A Gala For Lisa

 

Lisa Jardine, by Claerwen James, commissioned by Jesus College, Cambridge, recognizing the significance of the vote to admit women fellows back in 1976.  ©2015 Claerwen James/Flowers Gallery

Lisa Jardine, by Claerwen James, commissioned by Jesus College, Cambridge, recognizing the significance of the vote to admit women fellows back in 1976. ©2015 Claerwen James/Flowers Gallery

 

Tuesday 25 October 2016—to the Victoria and Albert Museum for a fabulous evening to celebrate the life of our late President, Lisa Jardine FRSA, in the company of her husband John Hare, members of the family, and a distinguished array of academics, curators, writers, and lots of friends—it was a year to the date since Lisa’s death.

Lisa believed in lectures that were also a bit of a party. We gathered in the Whiteley Silver Gallery to the sound of a jazz trio, and moved to the astonishing Gorvy Lecture Theatre, where we were greeted by Bill Sherman of the V&A, a colleague of Lisa’s over many years. He introduced Amanda Vickery, who spoke movingly of her long and close association with Lisa, before introducing the remarkable Deborah Harkness, prize-winning historian and now best-selling author, noted for the All Souls fictional trilogy. She spoke on ‘Fiction in the Archives’, explain how a parallel career in fiction has enriched her historical work, following an approach she believes Lisa enshrined – not so much ‘outreach’ – more the invitation to everyone to come and spend time inside the ivory tower. The spine-tingling thrill of archival discovery is accessible and communicable to all—and truth can be more remarkable than fiction. Setting action in her scholarly backyard—sixteenth century Blackfriars—Deborah told us that ‘Fiction at last allows me to tell people what I really think happened, rather than what I can prove.’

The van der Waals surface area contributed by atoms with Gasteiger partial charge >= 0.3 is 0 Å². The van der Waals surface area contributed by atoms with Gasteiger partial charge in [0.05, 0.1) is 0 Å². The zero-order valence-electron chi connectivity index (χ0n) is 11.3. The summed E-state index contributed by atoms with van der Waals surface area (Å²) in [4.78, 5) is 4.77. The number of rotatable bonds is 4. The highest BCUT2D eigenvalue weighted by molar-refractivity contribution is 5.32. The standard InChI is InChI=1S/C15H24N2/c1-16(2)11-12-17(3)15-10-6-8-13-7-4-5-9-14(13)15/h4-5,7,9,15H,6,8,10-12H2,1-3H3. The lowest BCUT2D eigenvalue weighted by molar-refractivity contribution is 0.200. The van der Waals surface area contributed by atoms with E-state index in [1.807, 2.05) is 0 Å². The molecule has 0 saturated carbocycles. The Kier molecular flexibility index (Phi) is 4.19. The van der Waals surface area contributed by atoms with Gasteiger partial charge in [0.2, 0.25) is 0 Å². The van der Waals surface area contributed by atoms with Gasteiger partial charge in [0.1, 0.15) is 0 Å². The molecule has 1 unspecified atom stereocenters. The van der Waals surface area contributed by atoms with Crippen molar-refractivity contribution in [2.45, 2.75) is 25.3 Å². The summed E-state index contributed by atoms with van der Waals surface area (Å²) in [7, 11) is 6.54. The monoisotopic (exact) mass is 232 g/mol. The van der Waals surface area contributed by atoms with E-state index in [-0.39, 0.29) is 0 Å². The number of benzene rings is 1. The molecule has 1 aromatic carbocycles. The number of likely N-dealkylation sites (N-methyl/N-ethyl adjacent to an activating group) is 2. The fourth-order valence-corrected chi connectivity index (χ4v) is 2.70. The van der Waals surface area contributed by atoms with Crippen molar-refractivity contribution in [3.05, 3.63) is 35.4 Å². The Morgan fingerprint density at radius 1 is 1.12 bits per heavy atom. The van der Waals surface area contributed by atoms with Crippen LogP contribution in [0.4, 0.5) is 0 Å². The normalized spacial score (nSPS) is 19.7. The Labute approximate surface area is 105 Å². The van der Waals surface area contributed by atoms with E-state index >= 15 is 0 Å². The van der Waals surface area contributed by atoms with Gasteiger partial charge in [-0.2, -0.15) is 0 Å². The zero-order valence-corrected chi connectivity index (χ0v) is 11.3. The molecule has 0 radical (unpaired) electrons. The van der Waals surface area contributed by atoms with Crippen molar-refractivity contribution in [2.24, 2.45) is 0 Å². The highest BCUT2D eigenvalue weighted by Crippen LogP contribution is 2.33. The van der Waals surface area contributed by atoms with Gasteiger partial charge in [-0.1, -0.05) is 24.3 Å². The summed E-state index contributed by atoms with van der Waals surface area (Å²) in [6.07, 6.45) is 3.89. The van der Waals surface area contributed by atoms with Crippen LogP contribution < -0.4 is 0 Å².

It was a tour de force—resolving to the notion that literature can work to promote empathy, a characteristic in short supply in conflicts at all levels, globally. Deborah’s tribute linked this to Lisa, who championed diversity, bringing together so many people, across so many communities.

John rounded off proceedings by announcing the launch of a new initiative with the Royal Society—the Lisa Jardine Research Awards—essentially funding to encourage the study of the scientific revolution and the Enlightenment, an initiative for which significant backing has already been secured. A very fitting tribute indeed.

The evening wound up with a reception in the galleries housing the Ionides collection, to the sound of more jazz. Our hosts were generous, but were probably mindful of Lisa’s mantra—‘never knowingly undercater’—it was a magical event.

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